But that is not an interpretation Dr Gina Puspita or her family accepts.

Back at her house, she's frying up some rice and chicken for her family for lunch.

She cooks while Salwa, wife number three, chops up the vegetables. It is a picture of domestic harmony, an unusual family tableau.

Her husband Rizdam tells me this system works for them.

"I think polygamy is better than monogamy," he says to me as we share the lunch his wives have cooked for us.

"There are so many advantages - for men, it teaches us leadership. If it difficult to manage one wife in a marriage - but four? It is much more difficult and it is a good educational practice."

Sign of the times

Indonesian women's groups are calling on officials to shut the club down.

But so far the Indonesian government has said it will only monitor the club's activities - it won't curtail it.

Indonesia prides itself on its reputation as a tolerant Islamic nation, but many of its people are pitted against each other in an ongoing ideological battle.

The current controversy over Indonesia's polygamy club is a sign of the struggle this country is going through - how to be Muslim and modern at the same time.

Chinese man sets himself on fire in Beijing

By BBC Bureau:

A Chinese man is being treated in hospital after setting himself on fire in the capital, Beijing, to protest against the demolition of his home.

The man, named by local media as Xi Xinzhu, set himself alight when a demolition crew arrived to move him out and start tearing down his home.

Analysts say the incident will add to already intense pressure to reform China's rules on forced eviction.

Last month a woman died after setting herself alight in a similar protest.

Growing anger

Xi Xinzhu suffered burns to 10% of his body, officials told the Chinese Communist Party-controlled People's Daily newspaper.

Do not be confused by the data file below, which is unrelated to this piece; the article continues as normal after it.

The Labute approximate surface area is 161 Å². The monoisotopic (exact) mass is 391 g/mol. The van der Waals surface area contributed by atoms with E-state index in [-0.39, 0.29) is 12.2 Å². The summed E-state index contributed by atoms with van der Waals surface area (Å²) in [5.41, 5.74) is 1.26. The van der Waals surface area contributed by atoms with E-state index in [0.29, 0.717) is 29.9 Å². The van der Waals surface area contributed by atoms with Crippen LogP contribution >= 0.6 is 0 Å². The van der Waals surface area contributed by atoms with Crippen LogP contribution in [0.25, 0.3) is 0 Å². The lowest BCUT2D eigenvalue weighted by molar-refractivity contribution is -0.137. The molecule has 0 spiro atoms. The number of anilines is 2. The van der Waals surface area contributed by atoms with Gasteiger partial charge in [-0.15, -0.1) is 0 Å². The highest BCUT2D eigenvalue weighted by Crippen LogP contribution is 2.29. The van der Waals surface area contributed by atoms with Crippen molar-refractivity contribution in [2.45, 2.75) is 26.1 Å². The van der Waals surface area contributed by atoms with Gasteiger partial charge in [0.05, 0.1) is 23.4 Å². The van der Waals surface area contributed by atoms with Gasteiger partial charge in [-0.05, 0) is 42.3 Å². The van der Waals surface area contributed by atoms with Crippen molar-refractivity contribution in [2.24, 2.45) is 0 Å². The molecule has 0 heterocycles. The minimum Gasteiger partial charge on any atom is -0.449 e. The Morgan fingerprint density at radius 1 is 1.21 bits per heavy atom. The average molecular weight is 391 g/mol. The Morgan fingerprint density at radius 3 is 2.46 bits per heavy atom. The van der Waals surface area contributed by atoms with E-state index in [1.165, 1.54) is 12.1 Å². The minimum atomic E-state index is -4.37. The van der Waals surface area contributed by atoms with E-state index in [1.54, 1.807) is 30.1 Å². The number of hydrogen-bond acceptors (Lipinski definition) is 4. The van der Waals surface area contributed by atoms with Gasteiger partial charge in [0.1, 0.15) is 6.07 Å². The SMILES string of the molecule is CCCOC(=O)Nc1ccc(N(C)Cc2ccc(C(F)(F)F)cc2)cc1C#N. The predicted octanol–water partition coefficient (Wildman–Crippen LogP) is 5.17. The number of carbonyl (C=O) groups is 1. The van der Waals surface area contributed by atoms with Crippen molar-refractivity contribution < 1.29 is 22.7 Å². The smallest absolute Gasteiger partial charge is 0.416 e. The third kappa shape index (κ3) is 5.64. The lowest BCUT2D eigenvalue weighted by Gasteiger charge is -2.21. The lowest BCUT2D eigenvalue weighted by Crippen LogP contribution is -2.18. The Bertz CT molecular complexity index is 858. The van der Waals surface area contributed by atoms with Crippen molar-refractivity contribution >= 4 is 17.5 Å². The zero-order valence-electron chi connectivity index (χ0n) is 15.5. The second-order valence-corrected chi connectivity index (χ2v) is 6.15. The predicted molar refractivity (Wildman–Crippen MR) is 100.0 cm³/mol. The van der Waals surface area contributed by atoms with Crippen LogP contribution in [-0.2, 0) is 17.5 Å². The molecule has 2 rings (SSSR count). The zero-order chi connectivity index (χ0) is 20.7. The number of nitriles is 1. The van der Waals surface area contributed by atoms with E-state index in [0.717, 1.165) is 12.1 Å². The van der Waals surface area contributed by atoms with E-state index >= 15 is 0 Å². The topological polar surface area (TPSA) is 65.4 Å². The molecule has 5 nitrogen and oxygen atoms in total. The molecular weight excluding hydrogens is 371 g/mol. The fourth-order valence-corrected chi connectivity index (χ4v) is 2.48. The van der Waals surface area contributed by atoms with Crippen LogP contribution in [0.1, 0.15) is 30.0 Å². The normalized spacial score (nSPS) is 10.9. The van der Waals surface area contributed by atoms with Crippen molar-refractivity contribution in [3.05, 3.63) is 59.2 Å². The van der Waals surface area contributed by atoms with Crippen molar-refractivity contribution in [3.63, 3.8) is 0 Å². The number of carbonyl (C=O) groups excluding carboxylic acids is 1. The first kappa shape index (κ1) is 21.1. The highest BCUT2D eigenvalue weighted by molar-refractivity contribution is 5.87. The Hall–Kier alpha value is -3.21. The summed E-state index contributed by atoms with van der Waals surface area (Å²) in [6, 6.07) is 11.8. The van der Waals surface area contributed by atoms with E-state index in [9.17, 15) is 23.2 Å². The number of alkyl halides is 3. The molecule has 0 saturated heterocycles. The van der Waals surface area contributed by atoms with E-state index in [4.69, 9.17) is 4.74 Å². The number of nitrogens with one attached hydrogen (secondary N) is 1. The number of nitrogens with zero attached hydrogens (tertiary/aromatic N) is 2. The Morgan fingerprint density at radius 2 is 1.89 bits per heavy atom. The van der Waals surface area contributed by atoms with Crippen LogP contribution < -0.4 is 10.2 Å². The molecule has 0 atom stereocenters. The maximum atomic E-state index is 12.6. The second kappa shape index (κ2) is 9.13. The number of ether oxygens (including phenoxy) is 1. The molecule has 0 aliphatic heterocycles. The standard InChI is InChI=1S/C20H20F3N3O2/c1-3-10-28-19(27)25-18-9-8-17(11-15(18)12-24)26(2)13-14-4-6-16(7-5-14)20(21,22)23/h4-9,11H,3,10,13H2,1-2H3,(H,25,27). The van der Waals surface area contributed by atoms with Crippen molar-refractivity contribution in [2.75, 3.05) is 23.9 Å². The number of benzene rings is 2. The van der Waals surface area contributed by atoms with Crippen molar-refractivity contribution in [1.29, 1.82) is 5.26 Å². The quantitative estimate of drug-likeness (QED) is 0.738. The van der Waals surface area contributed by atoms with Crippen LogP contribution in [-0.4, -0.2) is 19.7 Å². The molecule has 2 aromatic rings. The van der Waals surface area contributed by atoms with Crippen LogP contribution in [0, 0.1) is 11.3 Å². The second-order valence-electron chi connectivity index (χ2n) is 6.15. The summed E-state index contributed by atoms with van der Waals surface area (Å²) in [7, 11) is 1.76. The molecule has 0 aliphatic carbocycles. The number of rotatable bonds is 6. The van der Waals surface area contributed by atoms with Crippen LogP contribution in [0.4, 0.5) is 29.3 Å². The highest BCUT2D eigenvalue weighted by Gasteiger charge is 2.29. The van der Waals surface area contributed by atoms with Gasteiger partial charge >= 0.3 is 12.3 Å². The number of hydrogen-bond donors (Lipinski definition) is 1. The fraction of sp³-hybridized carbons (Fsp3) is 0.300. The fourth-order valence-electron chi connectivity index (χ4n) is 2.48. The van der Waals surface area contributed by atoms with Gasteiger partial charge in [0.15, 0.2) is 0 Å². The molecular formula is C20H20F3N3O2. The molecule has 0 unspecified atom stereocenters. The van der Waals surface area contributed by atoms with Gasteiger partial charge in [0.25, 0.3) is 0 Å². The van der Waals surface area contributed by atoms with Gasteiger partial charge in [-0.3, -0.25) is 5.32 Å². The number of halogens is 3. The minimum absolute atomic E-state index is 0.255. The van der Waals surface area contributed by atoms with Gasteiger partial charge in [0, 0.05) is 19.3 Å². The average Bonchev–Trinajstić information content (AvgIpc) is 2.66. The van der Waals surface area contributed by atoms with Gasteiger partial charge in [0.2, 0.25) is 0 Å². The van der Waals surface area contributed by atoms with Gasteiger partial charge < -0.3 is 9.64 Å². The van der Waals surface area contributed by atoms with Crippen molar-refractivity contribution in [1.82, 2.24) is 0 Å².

"We tried everything to raise legal questions about this demolition through normal channels, but nobody would do anything, although there are plainly problems," Xi's brother, Xi Xinqiang, told Reuters news agency.

The protest is just one of a series in a country where land is effectively controlled by the state.

The law currently allows local governments to claim land and confiscate homes for urban development projects - a system which critics say is open to abuse.

Residents often complain that the amount of compensation offered is far below the real value of their homes.

Chinese legal experts have called for major changes, and in a sign that the government may be seeking to ease public anger, officials met nine of them on Wednesday to discuss the issue.

Lugo agrees DNA test in third Paraguay love-child case

By BBC Bureau:

The Paraguayan President Fernando Lugo has agreed to take a DNA test in the third paternity lawsuit he has faced.

It is the latest in a series of scandals to hit Mr Lugo, a former Roman Catholic bishop.

Hortensia Moran is the third woman to say she had a child by the president. She says she had a relationship with him while he was running for office.

President Lugo shocked the country in April when he acknowledged a two-year-old boy as his son.

The Pope released him from his vows of chastity in July 2008, two years after he renounced the priesthood.

But Mr Lugo faces claims that he fathered at least one child while still a priest.

One woman claims he is the father of her six-year-old son and also wants the president to take a DNA test.

Iraq insurgents 'hack into video feeds from US drones'

By BBC Bureau

Insurgents in Iraq have hacked into live video feeds from unmanned American drone aircraft, US media reports say.

Shia fighters are said to have used off-the-shelf software programs such as SkyGrabber to capture the footage.